Never Been Told ESPN Stories from Network’s Beginning

The Early Days of ESPN

ESPN's original architecht G.G. Bray's line drawing of proposed headquarters building.

Architect G.G. Bray Line Drawing ESPN Proposed HQ 1978

The Early Days of ESPN Rocket Ride Chronicled by ‘SPNauts Who Flew It

CHAPEL HILL, NC, UNITED STATES, February 23, 2024 / — ESPN Founding artifacts and essays curated by its original executive producer and a band of fellow ‘SPNauts who took the network from idea to reality starting in 1978 will be released in June of 2024.

Published by Lyons Press, The Early Days of ESPN: 300 Daydreams and Nightmares is a collection of mini-memoirs and their preserved memorabilia, narrated by the network’s Founding Executive Producer Peter Fox.

“While we were at it, we were all so young we had no true idea we were birthing one of the greatest sports and business stories ever,” Fox says, adding “There were so many of us who never got any public kudos or credit that I felt it had to be done now before we all floated into ether.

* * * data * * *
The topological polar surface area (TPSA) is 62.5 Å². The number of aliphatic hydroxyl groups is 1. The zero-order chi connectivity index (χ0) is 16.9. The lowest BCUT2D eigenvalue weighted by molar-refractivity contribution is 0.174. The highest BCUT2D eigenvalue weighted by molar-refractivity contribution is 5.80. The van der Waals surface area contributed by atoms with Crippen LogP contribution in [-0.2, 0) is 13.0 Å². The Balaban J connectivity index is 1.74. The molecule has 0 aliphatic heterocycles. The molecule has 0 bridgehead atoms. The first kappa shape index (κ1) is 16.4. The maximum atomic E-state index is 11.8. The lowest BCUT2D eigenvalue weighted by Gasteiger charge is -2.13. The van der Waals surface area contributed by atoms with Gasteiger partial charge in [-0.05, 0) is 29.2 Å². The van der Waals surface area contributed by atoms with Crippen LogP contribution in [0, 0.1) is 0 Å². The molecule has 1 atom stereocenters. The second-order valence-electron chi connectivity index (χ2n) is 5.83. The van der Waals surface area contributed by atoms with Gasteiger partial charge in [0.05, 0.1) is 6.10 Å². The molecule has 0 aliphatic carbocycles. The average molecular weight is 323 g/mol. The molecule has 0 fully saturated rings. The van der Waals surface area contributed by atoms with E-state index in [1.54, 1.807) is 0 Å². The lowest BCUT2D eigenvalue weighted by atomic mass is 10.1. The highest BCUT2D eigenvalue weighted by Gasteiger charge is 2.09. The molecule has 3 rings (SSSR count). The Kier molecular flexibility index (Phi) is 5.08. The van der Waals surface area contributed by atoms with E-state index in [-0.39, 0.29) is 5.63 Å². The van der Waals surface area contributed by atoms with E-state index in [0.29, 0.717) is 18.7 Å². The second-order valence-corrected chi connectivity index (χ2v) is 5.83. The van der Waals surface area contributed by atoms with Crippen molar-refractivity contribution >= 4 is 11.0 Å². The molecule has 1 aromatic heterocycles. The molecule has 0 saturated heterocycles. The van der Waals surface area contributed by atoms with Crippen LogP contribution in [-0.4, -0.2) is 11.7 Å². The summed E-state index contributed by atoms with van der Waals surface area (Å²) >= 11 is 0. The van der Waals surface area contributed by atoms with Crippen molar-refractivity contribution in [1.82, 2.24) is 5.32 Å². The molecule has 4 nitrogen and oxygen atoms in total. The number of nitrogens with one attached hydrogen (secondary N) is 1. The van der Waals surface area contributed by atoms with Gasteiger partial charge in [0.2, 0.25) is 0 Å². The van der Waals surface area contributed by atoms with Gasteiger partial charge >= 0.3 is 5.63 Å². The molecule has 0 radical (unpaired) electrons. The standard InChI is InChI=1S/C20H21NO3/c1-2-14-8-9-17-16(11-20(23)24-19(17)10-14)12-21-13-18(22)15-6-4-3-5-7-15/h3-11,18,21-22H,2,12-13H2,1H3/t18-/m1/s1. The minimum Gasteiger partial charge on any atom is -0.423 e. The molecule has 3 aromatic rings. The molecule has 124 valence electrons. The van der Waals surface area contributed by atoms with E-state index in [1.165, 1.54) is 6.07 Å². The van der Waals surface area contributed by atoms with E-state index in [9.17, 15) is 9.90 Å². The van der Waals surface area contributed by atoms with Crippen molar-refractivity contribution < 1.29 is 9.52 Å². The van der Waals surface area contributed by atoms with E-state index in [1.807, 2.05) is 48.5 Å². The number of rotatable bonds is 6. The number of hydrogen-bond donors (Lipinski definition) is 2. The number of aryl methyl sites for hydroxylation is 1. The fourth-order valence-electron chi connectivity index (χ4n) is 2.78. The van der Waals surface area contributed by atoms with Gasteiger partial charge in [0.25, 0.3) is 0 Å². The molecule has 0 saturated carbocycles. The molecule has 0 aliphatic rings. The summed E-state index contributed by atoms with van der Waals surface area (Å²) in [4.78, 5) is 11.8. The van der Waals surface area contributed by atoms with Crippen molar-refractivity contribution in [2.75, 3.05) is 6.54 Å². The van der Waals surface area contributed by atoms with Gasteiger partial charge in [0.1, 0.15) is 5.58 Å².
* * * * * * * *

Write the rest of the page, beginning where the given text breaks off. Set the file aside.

ESPN’s Founder Bill Rasmussen encouraged the project and leads readers through an introduction, noting the effort will become the only other publication about ESPN written by people who actually did the work.

The 300 days titled significance traces the exhilaration the author counts backward from the full-time launch of ESPN on September 7, 1979, when he and the late ESPN personality Lou Palmer went on Rasmussen’s payroll as the first and second employees, respectively.

Architect G. Geoffrey Bray contributes original pencil sketches and line drawing of the ESPN studios and famous faces Chris Berman and Bob Ley are key contributors, Berman saying “We were like Mercury Astronauts” and Lee adding, “I still learned new things about us,” as he reviewed the early ESPN work.

In a parallel universe closing The Early Days of ESPN uniquely asks Google Bard artificial intelligence:

“When ESPN was founded satellite and cable television were in their infancy, much like AI is today, at least in terms of market acceptance, so how is a next technological advancement going to threaten AI, as streaming has done to cable?”

Fox retained film and television rights to The Early Days of ESPN: 300 Daydream and Nightmares.

“I’m too long in the tooth to take it on, but with all the sexy, drama, money, and politicking, these stories are full of the requisite emotions for cinema or serialization,” he predicted.

Peter Fox
Early ESPN
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